Review: Call of Duty: Black Ops Cold War | Destructoid

Time and again, media has utilized problematic real-life events and figures to carry its entertainment. Whether for comedic or dramatic purposes, movies, comics, books, and video games have taken recognizable personalities and world events and replicated them to offer a slice of “relatable” authenticity to their pulp fiction.
Hollywood has made a billion-dollar business out of setting fictional narratives against the backdrop of real-world atrocities, while satirical shows from Saturday Night Live to Animaniacs have lampooned political figures on every side of history’s global conflicts. Ultimately, truth and fiction will forever collide in the name of entertainment, it is up to us to remain focused on the former, once the dust has settled.
Presented for your consideration: Call of Duty: Black Ops Cold War, which raised eyebrows with its much-hyped inclusion of the staunchly conservative 40th President of the United States, Ronald Reagan. Those of an age will remember the utter terror of the 1980’s Cold War era, where daily obliteration felt a mere button push away. With world leaders such as Reagan, Thatcher, and Brezhnev in power, it was easy for the people – particularly minorities and the working class – to feel that life was dangling by a thread, utter destruction at the hands of both the right-wing media and aggressive, warring world leaders.
As such, it is understandable that some audiences might find distaste at Reagan’s inclusion in Cold War, as his party of war criminals gets its hands dirty in the name of freedom. But ultimately, Reagan’s (fleeting) appearance is no more damaging to us than any knuckle-headed movie about political furor. Black Ops Cold War – for all of its real-life news footage and chin-stroking pontification – might as well be set in fucking Narnia, such is its loose grip on history. Reagan here is a mere NPC, and is about as reverential as the Spitting Image puppet in Genesis’ Land of Confusion video.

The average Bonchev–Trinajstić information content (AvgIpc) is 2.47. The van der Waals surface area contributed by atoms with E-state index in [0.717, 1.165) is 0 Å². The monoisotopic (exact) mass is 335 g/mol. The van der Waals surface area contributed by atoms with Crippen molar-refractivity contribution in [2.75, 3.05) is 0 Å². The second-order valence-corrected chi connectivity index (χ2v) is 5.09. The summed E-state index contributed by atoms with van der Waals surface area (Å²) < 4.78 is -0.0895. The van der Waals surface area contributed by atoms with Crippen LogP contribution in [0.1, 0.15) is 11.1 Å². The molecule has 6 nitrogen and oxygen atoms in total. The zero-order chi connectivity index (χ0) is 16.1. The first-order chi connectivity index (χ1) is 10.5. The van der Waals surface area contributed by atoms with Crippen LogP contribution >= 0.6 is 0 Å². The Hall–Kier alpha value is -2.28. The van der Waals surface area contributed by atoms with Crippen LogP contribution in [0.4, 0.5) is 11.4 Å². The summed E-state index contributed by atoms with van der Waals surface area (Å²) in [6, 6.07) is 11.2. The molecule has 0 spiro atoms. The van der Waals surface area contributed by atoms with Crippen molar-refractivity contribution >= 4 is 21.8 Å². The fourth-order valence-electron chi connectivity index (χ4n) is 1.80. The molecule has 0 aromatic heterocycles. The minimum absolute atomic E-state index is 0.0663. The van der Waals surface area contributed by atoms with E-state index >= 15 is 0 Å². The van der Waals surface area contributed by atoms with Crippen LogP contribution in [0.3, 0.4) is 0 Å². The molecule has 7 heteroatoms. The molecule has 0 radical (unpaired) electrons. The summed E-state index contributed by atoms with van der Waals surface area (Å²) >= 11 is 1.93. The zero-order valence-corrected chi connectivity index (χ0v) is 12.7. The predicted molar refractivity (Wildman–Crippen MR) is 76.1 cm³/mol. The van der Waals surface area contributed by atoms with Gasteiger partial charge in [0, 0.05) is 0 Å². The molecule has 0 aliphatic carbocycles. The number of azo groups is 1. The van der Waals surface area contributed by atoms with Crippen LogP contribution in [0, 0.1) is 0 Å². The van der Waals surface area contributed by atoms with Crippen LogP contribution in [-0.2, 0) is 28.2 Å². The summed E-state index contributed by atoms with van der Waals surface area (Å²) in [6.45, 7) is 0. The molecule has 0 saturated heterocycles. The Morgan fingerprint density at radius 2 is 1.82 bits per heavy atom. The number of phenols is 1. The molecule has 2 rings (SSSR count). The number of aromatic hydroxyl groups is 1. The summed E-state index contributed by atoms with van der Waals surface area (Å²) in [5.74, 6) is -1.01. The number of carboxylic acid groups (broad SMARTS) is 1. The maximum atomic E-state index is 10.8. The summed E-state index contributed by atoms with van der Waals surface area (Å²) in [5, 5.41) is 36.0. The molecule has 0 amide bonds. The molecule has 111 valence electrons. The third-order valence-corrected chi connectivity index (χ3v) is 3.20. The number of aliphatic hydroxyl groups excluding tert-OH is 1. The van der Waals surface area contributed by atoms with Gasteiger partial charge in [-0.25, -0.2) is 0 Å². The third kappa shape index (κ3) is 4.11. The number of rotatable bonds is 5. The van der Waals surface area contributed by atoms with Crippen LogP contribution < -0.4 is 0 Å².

As you chase down an escaping jet-liner with a radio-control car, pick your way unhindered through KGB headquarters, or fire a bow-and-arrow while zip-lining over a mountain pass, it seems fruitless to feel offense at Cold War’s illusory take on the Reagan years. Now approaching its 20th year, Call of Duty is so utterly absorbed by its narrative that it’s essentially become its own fictional universe.
In a franchise that once had JFK fighting Nazi zombies, the shadow of an uncanny-valley Reagan and his gross, outdated sensibilities are powerless to hurt our modern, enlightened eyes. We know what’s right and what’s wrong, and the digital ghost of ’80s conservatism isn’t to be feared when we have enough of our own problems today. Besides, given the increasing ridiculousness of CoD’s universe, they might as well have just used The Hamburglar, and the fit would have been equally as snug.

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